Very colloquial: pasarlas canutas
Este tipo me las hace pasar canutas en el trabajo.
That dude really pee's me off ( ) in my job.
I mean, we don't want to use swear words here....
this is very colloquial, anything we could use in English without swearing?
Pasarlas canutas is a saying which you can use under any circumstances.
You can see that someone "ticks you off" in the US.
"hack's me off" (He really hacks me off!) (I was so hacked off)
If you don't stop hacking me off I'll slap a popknot on your head so big you'll have to tiptoe to sctratch it!
this guy gives me a hard time at work? i know it's more formal than colloquial but does the job under circumstances. hope it helps!
Good Day all,
Consider the additional:
1) That person is getting on my nerves (semi-colloquial).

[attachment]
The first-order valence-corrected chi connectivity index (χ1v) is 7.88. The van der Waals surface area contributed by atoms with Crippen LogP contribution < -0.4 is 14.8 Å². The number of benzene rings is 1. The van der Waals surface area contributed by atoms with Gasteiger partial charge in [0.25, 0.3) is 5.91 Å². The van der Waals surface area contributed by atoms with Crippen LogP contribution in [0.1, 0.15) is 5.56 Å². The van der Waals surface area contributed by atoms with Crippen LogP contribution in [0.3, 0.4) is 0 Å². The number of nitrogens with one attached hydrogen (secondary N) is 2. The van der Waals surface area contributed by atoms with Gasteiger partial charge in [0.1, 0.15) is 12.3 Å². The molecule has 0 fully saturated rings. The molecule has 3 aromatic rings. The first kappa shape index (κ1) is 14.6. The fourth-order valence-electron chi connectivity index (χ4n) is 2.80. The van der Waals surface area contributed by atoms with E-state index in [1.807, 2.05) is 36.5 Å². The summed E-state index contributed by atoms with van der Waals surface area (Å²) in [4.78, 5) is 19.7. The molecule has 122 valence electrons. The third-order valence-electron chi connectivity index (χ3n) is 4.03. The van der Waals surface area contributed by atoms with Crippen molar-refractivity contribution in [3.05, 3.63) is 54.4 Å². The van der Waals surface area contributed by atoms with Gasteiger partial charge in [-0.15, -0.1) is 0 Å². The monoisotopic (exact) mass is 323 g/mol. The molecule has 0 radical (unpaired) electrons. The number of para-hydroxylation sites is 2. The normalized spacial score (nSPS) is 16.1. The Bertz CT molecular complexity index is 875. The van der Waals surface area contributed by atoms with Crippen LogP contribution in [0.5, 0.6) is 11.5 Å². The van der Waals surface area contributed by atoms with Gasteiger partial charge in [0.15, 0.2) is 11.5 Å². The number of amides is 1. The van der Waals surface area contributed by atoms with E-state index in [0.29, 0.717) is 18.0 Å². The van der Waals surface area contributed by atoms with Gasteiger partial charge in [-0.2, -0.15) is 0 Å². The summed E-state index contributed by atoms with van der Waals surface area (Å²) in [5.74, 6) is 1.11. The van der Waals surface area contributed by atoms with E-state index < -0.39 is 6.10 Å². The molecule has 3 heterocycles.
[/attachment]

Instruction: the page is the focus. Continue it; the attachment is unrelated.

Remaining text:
2)That person is testing my patience (-colloquial).
3)That person irritating me (colloquial)
I apologize for not giving you another colloquial expression. My reason is sometimes it tends to be abusive and raw or uncouth, and depending on culture gender and your tone of voice a very colloquial expression can even sound rude ( I am not saying that you are or will be) especially in the workplace where persons can use your comment to damage your reputation.
you might receive some strange looks if you were to say something like "That guy really hacks me off"
Chaps my hide - That (guy) really chaps my hide
I hear this one sometimes, but I think that, at least where I am from, the more common term is still "ticks me off." Where I am from, you might receive some strange looks if you were to say something like "That guy really hacks me off"
The word "tool" has become very popular lately when describing someone who gets on your last nerve.
That guy at my work is a real tool.